Bronzed squattocrats from around the country descended on Parliament House’s Federation Mall this morning to send a chilly anti-wind farm blast in the direction of inner-city Greens and Leftists intent on building monstrosities on their rural idylls.
When Crikey arrived just after 10am, the crowd of about 200 stalwarts (police estimated 700) were clutching Thermoses in the lilting Canberra fog, eagerly awaiting their master of ceremonies Alan Jones and promised speeches from the likes of anti-abortion DLP Senator John Madigan, Liberal global cooling MP Craig Kelly and the retiring Ron Boswell.
But by 10.45 there was still no action, just some semi-interested journalists stalking around for quotes and tinny renditions of Eva Cassidy’s People Get Ready and Bob Dylan’s The Times They Are a Changin’ leaking out of the PA.
As the cream of the country murmured respectfully, proudly displaying name tags of their properties — there was Helen from Collector, Charles from Crookwell — numerous representatives of “wind farms cause everything” lobbyists Waubra Foundation arced up about the health impact of turbines. One gentleman in an oversized “wind power fraud” T-shirt eagerly talked up Tony Abbott’s chief business adviser Maurice Newman’s participation (“he owns a farm … he used to chair the ABC!”).
Gus Gardner from the Western Victoria outpost of Macarthur had driven 14 hours to Capital Hill and seemed like a good bloke. He told Crikey that 120 turbines co-owned by AGL and Meridian (in turn owned by the New Zealand government) had recently “shut down” his ultrafine shedded sheep business. And his pee frequency and sleep patterns had taken a turn.
“We can hear the audible, but we can’t hear the inaudible,” he said. “That’s what they call low-frequency noise, and that’s the one that’s the killer, that’s the one that they used against the Nazis during the Second World War.”
He says the turbines cause “irregular urinary habits”. But the real problem is falling property prices.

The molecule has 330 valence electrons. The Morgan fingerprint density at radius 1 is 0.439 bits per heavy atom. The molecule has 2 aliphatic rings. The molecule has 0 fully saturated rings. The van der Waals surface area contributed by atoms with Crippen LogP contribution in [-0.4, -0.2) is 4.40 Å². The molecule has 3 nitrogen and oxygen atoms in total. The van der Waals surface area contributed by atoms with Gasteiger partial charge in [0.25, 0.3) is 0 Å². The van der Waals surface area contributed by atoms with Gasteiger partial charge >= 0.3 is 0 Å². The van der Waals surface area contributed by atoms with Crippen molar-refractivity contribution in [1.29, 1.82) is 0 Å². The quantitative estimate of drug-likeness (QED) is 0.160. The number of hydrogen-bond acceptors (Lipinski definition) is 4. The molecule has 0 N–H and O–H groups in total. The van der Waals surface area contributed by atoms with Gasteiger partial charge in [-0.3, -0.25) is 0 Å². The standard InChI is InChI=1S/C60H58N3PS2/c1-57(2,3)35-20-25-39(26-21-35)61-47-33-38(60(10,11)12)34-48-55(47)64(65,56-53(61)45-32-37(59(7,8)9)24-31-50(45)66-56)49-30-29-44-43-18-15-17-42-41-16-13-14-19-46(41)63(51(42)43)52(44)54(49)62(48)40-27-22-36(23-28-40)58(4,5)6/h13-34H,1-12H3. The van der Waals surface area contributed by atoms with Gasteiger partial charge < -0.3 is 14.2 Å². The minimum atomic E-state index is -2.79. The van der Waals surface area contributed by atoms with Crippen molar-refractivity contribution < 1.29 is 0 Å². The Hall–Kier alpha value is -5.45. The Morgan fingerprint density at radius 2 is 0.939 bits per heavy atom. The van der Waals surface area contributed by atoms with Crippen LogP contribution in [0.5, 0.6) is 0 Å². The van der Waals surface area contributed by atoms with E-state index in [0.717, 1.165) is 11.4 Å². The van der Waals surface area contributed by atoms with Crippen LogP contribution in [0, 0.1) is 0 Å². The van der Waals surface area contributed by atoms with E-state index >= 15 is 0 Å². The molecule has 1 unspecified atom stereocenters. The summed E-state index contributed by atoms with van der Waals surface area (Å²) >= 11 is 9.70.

“Our property is now worthless, if we went to sell it no one would buy it. There is evidence out there, but the media are not playing along with it. The public will never understand because the media will not tell them. The only way it will get out there is if someone dies and pays the ultimate price,” he said.
“I mean, the whole thing’s a scam anyway. The gas-fired turbines [installed as back-up] make as much electricity over two weeks over the summer than the wind farm would make in a year. It’s not about cleanliness, the whole thing is about money.”
Just after 11am, a restrained Jones finally took the podium and cast a wary eye over the mostly mild banners (“stop the spin”; “Epuron is indeed like Eddie Obeid”) that conspicuously failed to mention the PM. But there was some savvy wordplay on the refugee issue — “Stop the wind turbines, we’re the real refugees” screamed one placard, with the silhouette of an Indonesian vessel crossed out.
Somewhat counter-intuitively, the Parrot urged turbines to be erected on Parramatta Road “where people use power”, presumably spreading the pee flow problems across large swathes of Sydney’s south-west.
Shane Mortimer, a Ngambri elder, also complained about his urine while Liberal Senator Chris “baby’s got” Back was introduced by Jones as the “only veterinarian in Parliament”.
Meanwhile, Senator Nick Xenophon, who last year co-sponsored the defeated Renewable Energy (Electricity) Amendment (Excessive Noise from Wind Farms) Bill 2012, mysteriously pulled out, perhaps concerned about the optics of appearing on the same stage as the fringe dwellers of the 43rd Parliament (he also pulled out of a rival GetUp! shindig on climate change).
No word on how his number ones are holding up.